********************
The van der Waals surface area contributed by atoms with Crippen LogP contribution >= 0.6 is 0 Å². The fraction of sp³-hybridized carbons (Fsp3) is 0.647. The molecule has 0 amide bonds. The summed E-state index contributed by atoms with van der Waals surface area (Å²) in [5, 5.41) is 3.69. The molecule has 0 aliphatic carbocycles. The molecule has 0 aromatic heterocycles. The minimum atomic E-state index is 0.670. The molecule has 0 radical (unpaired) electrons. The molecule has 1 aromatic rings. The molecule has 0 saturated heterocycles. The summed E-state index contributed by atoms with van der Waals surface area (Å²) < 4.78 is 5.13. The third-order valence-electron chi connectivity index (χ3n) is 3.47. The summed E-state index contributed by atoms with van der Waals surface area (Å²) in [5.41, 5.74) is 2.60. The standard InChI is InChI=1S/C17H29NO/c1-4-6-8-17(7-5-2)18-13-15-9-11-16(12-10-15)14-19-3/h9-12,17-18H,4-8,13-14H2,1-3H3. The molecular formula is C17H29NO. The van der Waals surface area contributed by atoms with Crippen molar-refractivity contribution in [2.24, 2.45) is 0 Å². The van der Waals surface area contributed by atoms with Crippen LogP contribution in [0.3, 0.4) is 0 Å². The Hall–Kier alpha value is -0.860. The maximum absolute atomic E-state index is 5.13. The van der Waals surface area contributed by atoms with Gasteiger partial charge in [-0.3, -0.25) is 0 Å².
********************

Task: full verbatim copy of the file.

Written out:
The van der Waals surface area contributed by atoms with Crippen LogP contribution >= 0.6 is 0 Å². The fraction of sp³-hybridized carbons (Fsp3) is 0.647. The molecule has 0 amide bonds. The summed E-state index contributed by atoms with van der Waals surface area (Å²) in [5, 5.41) is 3.69. The molecule has 0 aliphatic carbocycles. The molecule has 0 aromatic heterocycles. The minimum atomic E-state index is 0.670. The molecule has 0 radical (unpaired) electrons. The molecule has 1 aromatic rings. The molecule has 0 saturated heterocycles. The summed E-state index contributed by atoms with van der Waals surface area (Å²) < 4.78 is 5.13. The third-order valence-electron chi connectivity index (χ3n) is 3.47. The summed E-state index contributed by atoms with van der Waals surface area (Å²) in [5.41, 5.74) is 2.60. The standard InChI is InChI=1S/C17H29NO/c1-4-6-8-17(7-5-2)18-13-15-9-11-16(12-10-15)14-19-3/h9-12,17-18H,4-8,13-14H2,1-3H3. The molecular formula is C17H29NO. The van der Waals surface area contributed by atoms with Crippen molar-refractivity contribution in [2.24, 2.45) is 0 Å². The van der Waals surface area contributed by atoms with Crippen LogP contribution in [0.3, 0.4) is 0 Å². The Hall–Kier alpha value is -0.860. The maximum absolute atomic E-state index is 5.13. The van der Waals surface area contributed by atoms with Gasteiger partial charge in [-0.3, -0.25) is 0 Å².